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Behavior

30 Best Positive Training Tips

March 18, 2015 by Tails Magazine in Behavior, Featured with 0 Comments

By Sloan McKinney

If you watch your dog misbehave over and over, you’re probably thinking it’s time to enroll her in some sort of training class. After all, you can only watch her ignore your commands for so long before you begin to wonder which of you is actually running the show.

However, there’s no need to rush to the professionals. Consistently using positive training techniques at home can have an quick and lasting affect on your dog’s behavior. By using positive reinforcement with your dog, you’ll be able to teach her to associate training successes with positive feelings. Additionally, continuing that positive reinforcement into the future will make the training successes stick with her for a longer amount of time, until good manners eventually becomes a habit.

PositiveTraining

To sum it up, there are lots of positive reinforcement techniques you can use with your dog during training. Try a few different methods until you find the best ones that work well for you and your dog. And always remember:

  • Positive attitude. Before beginning a training session, make sure you are carrying a positive attitude. If you’re hesitant or frustrated, the dog will pick up on the negative attitude you have, leading to a greater chance of failure. If you’re in a positive frame of mind, the dog will be more relaxed, increasing the chances of success.
  • Short and sweet. When working on the commands outside the training class, keep the practice sessions short. Training should be fun for both of you, and overly extensive training sessions will end up being torturous. If your dog is struggling with a particular command, working on it for several more minutes continuously probably won’t help the situation. Come back to the troublesome command later.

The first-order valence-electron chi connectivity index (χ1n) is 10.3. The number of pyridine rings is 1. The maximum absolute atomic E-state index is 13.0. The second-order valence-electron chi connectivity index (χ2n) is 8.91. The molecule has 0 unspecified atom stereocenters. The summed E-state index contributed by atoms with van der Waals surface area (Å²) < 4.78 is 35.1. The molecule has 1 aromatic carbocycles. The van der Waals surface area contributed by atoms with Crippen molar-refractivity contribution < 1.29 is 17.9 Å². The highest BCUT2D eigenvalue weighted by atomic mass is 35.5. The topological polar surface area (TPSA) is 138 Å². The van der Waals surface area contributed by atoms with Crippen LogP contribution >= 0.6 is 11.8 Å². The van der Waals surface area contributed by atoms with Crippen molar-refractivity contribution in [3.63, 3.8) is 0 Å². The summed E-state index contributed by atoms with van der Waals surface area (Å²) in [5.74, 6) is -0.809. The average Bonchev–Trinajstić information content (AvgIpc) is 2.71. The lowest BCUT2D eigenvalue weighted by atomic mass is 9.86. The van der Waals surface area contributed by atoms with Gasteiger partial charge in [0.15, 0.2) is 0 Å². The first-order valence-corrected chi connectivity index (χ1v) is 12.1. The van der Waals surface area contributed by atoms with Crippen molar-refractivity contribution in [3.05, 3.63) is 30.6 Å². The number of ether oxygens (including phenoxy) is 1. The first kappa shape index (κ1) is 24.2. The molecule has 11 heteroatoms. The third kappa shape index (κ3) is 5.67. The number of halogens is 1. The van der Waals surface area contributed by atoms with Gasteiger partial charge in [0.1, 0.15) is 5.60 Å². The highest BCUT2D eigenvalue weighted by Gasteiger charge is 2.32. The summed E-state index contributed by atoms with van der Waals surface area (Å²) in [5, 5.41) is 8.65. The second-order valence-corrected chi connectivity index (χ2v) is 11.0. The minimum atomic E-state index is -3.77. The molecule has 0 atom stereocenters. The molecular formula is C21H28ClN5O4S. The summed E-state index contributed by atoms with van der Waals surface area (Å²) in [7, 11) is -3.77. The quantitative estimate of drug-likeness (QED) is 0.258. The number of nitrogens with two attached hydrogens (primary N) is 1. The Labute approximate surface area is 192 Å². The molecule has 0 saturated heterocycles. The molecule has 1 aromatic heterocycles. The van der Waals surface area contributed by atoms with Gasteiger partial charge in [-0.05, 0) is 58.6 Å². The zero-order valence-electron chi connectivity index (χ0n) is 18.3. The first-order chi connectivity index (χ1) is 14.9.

• Praise. Verbal praise works well for keeping your dog on task during training and for marking successes. Just be sure that you use the same praise words each time so he doesn’t become confused.
  • Treats. Most dogs are motivated by food, so give your dog small treats when he is successful with a command. Provide the treat immediately to ensure he associates the successful command with the treat. If you have large sized treats, break them into smaller pieces to make sure he doesn’t gain weight during training. However, make sure you know any and all allergies or aversions that your dog may have to certain foods, to ensure the treat is a reward and not, unbeknownst to you, a punishment.
  • Using toys. If your dog isn’t motivated much by treats, consider giving her a favorite toy instead each time she exhibits the desired behavior.
  • Physical contact. Once your dog has learned the desired behavior, you can slowly remove the treats from the equation and simply reward him with petting and verbal praise.

Remember that all of these positive reinforcement ideas will work better and stick with your dog longer if you remain consistent.

Sloan McKinney is a journalist based in Southern California. After writing about pop culture for a number of years, she has recently begun writing for a new audience. Inspired by DeAnthony, her cat, as well as her dog Max, Sloan now hopes to help other pet owners guarantee their animal companions happy and healthy lives.

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